Speed limits are set to increase on interstates throughout southern Idaho next week despite red flags raised by highway safety advocates.
On July 1 and 2, crews will work to post new signs on interstates 15, 84 and 86, upping the limit from 75 mph to 80 mph for passenger vehicles. Trucks will be limited to 70 mph, up from 65 mph.
Posted 75 mph speed limits remain in effect until signs have been replaced, said Idaho Transportation Department spokesman Nathan Jerke.
“The last sign you see is an effective speed limit that you are required to drive,” Jerke said.
But AAA Idaho raised protests over the move, which it expected to come much later this year. The organization questioned how the Transportation Department could have completed necessary studies to ensure driver safety in the three months since the bill authorizing the higher speed limit became law.
“AAA is unaware how the state system could have been analyzed so completely in such a short time,” the organization said in a news release. “AAA is concerned that the rapid switchover itself could pose safety risks for highway users. AAA is also deeply concerned about the process and will look into the matter.”
Jerke said the studies had been completed quickly because the Transportation Department used automatic traffic counters on the interstates to compile data.
“All that had to be done (was for) it to be pulled up and categorized. … For the most part the automatic traffic counters did most of the work for them,” Jerke said.
Jerke said the Transportation Department also reviewed three to five years of accident history on stretches of the interstates. It also reviewed roadway geometry.
“In just about every instance, 80 mph was a safe speed. In a couple of locations, (the Transportation Department) will be looking at posting some advisory speed limits,” Jerke said.
The change was enabled by a bill sponsored by Majority Leader Bart Davis that passed the Senate handily, squeaked through the House and was signed into law by Gov. C.L. “Butch” Otter on March 18. It sets the state’s maximum speed limit at 80 mph, making it one of only four states to allow that level of speed on highways.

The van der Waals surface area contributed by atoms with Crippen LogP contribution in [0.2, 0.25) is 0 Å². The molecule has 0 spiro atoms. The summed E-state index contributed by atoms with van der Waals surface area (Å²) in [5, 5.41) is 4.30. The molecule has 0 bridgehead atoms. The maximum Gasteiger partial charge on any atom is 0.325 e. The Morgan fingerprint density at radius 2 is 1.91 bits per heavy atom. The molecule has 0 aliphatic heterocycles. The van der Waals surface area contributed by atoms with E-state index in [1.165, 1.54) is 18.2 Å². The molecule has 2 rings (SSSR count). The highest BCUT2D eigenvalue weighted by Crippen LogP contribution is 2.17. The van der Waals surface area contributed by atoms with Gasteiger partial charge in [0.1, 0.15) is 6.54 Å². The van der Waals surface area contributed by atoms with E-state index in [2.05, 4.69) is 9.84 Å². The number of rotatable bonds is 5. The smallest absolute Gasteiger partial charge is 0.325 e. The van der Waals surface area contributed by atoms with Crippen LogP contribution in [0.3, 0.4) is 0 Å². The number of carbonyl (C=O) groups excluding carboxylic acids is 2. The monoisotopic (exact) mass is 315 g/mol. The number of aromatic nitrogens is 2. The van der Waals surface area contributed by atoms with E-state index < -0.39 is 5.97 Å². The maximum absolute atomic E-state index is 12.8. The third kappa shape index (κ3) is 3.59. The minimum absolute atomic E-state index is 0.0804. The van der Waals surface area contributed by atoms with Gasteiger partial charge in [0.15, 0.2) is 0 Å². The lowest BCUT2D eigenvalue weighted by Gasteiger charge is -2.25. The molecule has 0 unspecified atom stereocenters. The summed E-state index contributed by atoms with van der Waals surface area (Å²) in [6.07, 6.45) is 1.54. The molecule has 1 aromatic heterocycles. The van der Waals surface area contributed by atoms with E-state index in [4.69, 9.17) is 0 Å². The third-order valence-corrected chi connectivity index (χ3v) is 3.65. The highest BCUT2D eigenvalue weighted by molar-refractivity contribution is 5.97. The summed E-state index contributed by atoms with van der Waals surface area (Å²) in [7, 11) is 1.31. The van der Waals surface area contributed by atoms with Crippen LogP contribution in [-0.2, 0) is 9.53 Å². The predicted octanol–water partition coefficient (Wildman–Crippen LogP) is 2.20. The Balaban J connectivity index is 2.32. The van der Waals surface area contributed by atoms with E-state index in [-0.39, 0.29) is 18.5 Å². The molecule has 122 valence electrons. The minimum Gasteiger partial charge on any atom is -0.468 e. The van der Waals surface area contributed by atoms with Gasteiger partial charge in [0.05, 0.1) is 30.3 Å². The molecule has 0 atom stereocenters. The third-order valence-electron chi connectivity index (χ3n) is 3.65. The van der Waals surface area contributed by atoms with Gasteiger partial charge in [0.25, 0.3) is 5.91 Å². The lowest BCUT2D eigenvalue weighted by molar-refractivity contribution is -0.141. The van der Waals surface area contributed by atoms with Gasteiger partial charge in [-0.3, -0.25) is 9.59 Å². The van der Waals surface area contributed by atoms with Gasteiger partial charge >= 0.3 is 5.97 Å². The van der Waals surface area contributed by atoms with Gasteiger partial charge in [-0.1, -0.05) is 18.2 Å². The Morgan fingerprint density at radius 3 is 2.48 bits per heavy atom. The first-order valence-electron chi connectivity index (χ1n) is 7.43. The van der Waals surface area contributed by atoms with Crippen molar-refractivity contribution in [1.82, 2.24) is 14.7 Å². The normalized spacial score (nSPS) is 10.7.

Speed limits can only be increased once the Department of Transportation has completed necessary traffic studies under the law’s provisions.
Davis said the law purposefully increased only the maximum speed limit. Decisions concerning individual roads were left to the department’s technical staff, who considered such factors as hills, curves, pedestrian use, and business and residential access.
“We tried to take the politics out of it,” Davis said.
AAA raised concerns about the bill during this year’s legislative session.
“AAA was assured that no speed changes would occur absent traffic pertinent impact studies for individual road segments …,” the organization said. “The assurance from sponsors and legislative sponsors that site-specific studies would be completed before any speed changes would occur was obviously intended to assuage our concerns relative to vehicle counts, congestion, weather and other factors.”
Traffic studies of the interstate system have largely been completed, Department of Transportation officials said.
“The new speed limit is appropriate for safety and traffic flow,” said Chief Operations Officer Jim Carpenter in a news release. “Analysis of crash data, existing speed studies and the rural nature of these sections of highway all factored heavily in making these changes.”
Studies are ongoing for Interstate 90, which passes through the state’s panhandle, and for state highways, said Jerke.
Certain areas of interstate near Idaho Falls, Pocatello and in the Treasure Valley will not be increased. These include areas on interstates near Idaho Falls and Pocatello have 65 mph limits, Jerke said.
Jerke said studies showed more than 85 percent of drivers already were exceeding the posted speed limit in the areas to be increased.
Next week’s action will be the first time speed limits have been increased in Idaho since 1996.